Lennart Augustsson lennart at augustsson.net
Fri Nov 18 18:35:28 EST 2005

```Greg Woodhouse wrote:
>
> --- Lennart Augustsson <lennart at augustsson.net> wrote:
>
>
>>
>>nil = \ n c . n
>>cons x xs = \ n c . c x xs
>>
>>zero = \ z s . z
>>suc n = \ z s . s n
>>
>>listFromZero = Y ( \ from n . cons n (from (suc n))) zero
>>
>>(Untested, so I might have some mistake.)
>>
>>	-- Lennart
>>
>
>
> Okay, I see what you mean here. What I was thinking is that repeatedly
> unfolding Y give us kind of an algorithm to extract initial segments of
> the list (like "from"), but there's something disquieting about all of
> this.

Unfolding Y is indeed part of the algorithm to generate the list.
The lambda calculus is "just" another programming language, so
why does this disturb you?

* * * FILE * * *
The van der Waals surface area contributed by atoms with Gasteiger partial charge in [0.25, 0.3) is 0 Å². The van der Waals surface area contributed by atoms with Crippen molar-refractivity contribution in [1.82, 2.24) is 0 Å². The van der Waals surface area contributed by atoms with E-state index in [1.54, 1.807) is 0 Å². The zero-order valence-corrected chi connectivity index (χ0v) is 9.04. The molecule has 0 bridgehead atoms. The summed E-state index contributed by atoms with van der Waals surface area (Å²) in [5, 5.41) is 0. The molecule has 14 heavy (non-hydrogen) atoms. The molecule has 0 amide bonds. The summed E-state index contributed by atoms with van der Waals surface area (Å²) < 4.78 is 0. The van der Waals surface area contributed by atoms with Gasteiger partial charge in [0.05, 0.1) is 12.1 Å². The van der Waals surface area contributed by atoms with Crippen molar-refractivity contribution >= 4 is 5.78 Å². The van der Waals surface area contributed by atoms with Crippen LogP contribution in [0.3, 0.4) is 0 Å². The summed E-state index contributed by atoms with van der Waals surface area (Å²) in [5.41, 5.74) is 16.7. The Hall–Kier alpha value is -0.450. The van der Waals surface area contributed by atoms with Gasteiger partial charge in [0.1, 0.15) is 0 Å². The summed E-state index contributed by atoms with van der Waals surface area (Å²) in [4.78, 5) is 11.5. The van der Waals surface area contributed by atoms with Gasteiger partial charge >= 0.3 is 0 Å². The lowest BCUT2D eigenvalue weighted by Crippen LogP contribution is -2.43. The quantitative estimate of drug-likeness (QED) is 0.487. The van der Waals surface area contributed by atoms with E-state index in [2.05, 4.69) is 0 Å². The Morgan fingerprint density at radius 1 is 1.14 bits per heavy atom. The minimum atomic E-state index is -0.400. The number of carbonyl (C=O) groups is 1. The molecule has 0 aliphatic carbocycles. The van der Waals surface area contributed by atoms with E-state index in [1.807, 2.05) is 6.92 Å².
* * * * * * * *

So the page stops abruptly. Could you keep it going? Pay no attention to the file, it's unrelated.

Maybe it's just my lack of familiarity with lambda calculus, but
> I think one thing I got used to as a student was the idea that if I
> started peeling back layers from an abstract defintion or theorem, I'd
> end up with something that looked familiar. Now, to me a list
> comprehension is something like an iterative recipe. Maybe [0, 1, ..]
> is something "primitive" that can only really be understood
> recursively, and then a comprehension like
>
> [ x*x | x <- [0, 1..] ]
>
> is something easily built from that (or itself defined as a fixed
> point), but it would be nice to see the iterative recipe somehow "fall
> out" of the more formal definition in terms of Y.

List comprehensions are just a different way of writing concats
and maps, both of which have recursive definitions.

What is an "iterative recipe"?

-- Lennart
```